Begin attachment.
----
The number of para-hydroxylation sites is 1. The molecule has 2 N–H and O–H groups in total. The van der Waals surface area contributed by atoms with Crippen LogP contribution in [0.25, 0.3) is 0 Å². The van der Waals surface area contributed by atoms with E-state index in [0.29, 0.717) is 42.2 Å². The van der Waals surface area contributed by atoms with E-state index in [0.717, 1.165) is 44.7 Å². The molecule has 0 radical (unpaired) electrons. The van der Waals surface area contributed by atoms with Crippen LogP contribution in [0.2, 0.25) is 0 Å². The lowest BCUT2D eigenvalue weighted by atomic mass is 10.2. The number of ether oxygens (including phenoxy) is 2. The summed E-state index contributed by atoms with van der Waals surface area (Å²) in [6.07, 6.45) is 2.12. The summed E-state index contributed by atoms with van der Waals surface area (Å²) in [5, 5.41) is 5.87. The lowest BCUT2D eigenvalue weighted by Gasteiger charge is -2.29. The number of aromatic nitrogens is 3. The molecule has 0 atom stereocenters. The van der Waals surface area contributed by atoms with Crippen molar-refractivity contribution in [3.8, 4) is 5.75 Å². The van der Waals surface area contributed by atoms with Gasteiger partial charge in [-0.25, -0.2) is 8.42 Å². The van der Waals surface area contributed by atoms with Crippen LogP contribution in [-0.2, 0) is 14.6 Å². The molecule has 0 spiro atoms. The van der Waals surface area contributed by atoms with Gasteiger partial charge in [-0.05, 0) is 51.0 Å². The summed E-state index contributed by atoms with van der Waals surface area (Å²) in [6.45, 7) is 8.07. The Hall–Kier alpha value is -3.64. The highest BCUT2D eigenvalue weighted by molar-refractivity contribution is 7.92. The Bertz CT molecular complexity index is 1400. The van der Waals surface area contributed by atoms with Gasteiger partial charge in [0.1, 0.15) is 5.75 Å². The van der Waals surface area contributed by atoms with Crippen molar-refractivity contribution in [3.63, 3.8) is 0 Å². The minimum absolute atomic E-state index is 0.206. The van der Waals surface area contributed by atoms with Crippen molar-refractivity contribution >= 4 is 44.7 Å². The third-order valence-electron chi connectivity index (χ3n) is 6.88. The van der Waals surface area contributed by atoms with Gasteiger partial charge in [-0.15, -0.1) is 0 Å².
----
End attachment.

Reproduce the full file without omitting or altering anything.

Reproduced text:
The number of para-hydroxylation sites is 1. The molecule has 2 N–H and O–H groups in total. The van der Waals surface area contributed by atoms with Crippen LogP contribution in [0.25, 0.3) is 0 Å². The van der Waals surface area contributed by atoms with E-state index in [0.29, 0.717) is 42.2 Å². The van der Waals surface area contributed by atoms with E-state index in [0.717, 1.165) is 44.7 Å². The molecule has 0 radical (unpaired) electrons. The van der Waals surface area contributed by atoms with Crippen LogP contribution in [0.2, 0.25) is 0 Å². The lowest BCUT2D eigenvalue weighted by atomic mass is 10.2. The number of ether oxygens (including phenoxy) is 2. The summed E-state index contributed by atoms with van der Waals surface area (Å²) in [6.07, 6.45) is 2.12. The summed E-state index contributed by atoms with van der Waals surface area (Å²) in [5, 5.41) is 5.87. The lowest BCUT2D eigenvalue weighted by Gasteiger charge is -2.29. The number of aromatic nitrogens is 3. The molecule has 0 atom stereocenters. The van der Waals surface area contributed by atoms with Crippen molar-refractivity contribution in [3.8, 4) is 5.75 Å². The van der Waals surface area contributed by atoms with Gasteiger partial charge in [-0.25, -0.2) is 8.42 Å². The van der Waals surface area contributed by atoms with Crippen LogP contribution in [-0.2, 0) is 14.6 Å². The molecule has 0 spiro atoms. The van der Waals surface area contributed by atoms with Gasteiger partial charge in [-0.05, 0) is 51.0 Å². The summed E-state index contributed by atoms with van der Waals surface area (Å²) in [6.45, 7) is 8.07. The Hall–Kier alpha value is -3.64. The highest BCUT2D eigenvalue weighted by molar-refractivity contribution is 7.92. The Bertz CT molecular complexity index is 1400. The van der Waals surface area contributed by atoms with Gasteiger partial charge in [0.1, 0.15) is 5.75 Å². The van der Waals surface area contributed by atoms with Crippen molar-refractivity contribution in [3.63, 3.8) is 0 Å². The minimum absolute atomic E-state index is 0.206. The van der Waals surface area contributed by atoms with Crippen molar-refractivity contribution >= 4 is 44.7 Å². The third-order valence-electron chi connectivity index (χ3n) is 6.88. The van der Waals surface area contributed by atoms with Gasteiger partial charge in [-0.15, -0.1) is 0 Å².